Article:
On May 14, the US Supreme Court ruled that it was illegal to sell or possess marijuana for medical use. The case was an appeal of a lower court ruling that the Oakland Cannabis Buyers Club (OCBC) could provide med-pot to seriously ill patients with a valid medical necessity defense. The Supreme Court judges unanimously backed the federal government’s request for an injunction against the OCBC.
Some of the judges noted that this decision doesn’t address issues such as medical necessity for individual seriously ill patients, or questions of states’ rights versus federal supremacy.
In practical terms the decision has had little impact so far on state medical marijuana programs. Eight states and the District of Columbia have passed initiatives backing access to medical pot, and Hawaii has legalized it legislatively.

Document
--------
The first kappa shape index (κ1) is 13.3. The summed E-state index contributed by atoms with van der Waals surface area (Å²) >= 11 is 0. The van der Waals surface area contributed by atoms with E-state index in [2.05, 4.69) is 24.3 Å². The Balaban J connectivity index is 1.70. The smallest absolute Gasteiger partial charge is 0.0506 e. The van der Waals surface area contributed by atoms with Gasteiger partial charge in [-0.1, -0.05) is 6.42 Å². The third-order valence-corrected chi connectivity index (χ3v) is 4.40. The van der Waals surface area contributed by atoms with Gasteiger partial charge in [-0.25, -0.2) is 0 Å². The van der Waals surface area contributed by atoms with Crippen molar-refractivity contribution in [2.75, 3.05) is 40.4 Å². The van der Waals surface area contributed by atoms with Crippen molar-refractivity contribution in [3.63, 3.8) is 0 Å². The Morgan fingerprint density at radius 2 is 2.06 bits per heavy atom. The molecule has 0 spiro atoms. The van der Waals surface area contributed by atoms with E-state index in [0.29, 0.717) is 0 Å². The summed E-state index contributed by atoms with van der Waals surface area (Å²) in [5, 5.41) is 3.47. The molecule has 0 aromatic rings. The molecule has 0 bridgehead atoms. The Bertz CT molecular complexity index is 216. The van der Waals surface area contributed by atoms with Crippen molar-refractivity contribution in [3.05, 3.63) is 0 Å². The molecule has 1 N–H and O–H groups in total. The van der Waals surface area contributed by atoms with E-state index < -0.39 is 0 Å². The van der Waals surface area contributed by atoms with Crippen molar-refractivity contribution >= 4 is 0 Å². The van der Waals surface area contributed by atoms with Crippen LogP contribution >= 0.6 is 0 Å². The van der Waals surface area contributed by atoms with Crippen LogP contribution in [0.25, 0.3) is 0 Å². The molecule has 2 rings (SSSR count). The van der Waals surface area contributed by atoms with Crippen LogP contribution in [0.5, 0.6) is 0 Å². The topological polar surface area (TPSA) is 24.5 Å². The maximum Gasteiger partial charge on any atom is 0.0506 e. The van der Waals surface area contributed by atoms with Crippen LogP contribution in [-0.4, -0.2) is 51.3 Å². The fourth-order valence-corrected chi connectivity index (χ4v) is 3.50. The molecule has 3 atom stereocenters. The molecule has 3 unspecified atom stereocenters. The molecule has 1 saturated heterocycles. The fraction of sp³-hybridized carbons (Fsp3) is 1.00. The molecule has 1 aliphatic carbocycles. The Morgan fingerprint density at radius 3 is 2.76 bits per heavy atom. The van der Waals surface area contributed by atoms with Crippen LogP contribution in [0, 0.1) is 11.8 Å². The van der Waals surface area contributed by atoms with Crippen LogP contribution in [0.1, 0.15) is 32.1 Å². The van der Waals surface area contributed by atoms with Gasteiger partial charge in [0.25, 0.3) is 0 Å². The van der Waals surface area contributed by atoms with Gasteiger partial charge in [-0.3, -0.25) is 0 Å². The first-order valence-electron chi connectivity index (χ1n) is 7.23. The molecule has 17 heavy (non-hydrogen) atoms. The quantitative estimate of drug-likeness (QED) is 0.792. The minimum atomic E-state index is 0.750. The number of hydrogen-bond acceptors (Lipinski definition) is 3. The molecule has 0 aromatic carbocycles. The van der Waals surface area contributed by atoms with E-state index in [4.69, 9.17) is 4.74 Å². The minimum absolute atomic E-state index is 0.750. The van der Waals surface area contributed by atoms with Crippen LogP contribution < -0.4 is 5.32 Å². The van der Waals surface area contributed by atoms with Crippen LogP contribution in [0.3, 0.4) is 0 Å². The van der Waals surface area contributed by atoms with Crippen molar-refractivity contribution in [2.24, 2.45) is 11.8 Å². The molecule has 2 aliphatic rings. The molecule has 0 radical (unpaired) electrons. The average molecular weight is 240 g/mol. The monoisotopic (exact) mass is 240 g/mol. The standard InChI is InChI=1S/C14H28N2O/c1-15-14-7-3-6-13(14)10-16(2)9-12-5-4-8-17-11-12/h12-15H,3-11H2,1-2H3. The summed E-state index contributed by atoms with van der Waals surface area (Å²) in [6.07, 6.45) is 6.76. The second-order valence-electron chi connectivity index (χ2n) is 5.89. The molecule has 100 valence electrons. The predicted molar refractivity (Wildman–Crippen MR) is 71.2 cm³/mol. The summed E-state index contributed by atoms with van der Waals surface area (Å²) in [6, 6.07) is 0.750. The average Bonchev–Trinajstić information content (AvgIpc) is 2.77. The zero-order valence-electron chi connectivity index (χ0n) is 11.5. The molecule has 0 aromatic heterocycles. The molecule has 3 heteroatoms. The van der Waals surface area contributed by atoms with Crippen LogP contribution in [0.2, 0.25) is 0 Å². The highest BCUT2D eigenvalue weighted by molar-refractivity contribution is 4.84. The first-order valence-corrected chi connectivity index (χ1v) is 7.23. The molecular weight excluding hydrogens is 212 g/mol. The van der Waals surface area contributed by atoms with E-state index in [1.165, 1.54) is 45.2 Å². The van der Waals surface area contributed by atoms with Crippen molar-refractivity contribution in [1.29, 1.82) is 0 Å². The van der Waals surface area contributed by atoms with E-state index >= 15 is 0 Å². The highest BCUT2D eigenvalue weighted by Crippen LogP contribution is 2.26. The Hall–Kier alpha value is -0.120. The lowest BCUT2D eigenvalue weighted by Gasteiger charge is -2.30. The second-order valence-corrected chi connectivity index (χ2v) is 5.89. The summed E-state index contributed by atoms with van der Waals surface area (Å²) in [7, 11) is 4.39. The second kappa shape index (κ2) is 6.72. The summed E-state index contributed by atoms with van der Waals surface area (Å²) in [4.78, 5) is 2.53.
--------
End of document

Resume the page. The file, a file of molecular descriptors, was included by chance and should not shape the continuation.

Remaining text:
Despite the ruling, state medical marijuana laws retain significance. For instance, California’s measure bars police from arresting those who provide medical pot to the ill. So a state police officer is not authorized to arrest a medical user who has marijuana, but a federal drug agent could make such a bust.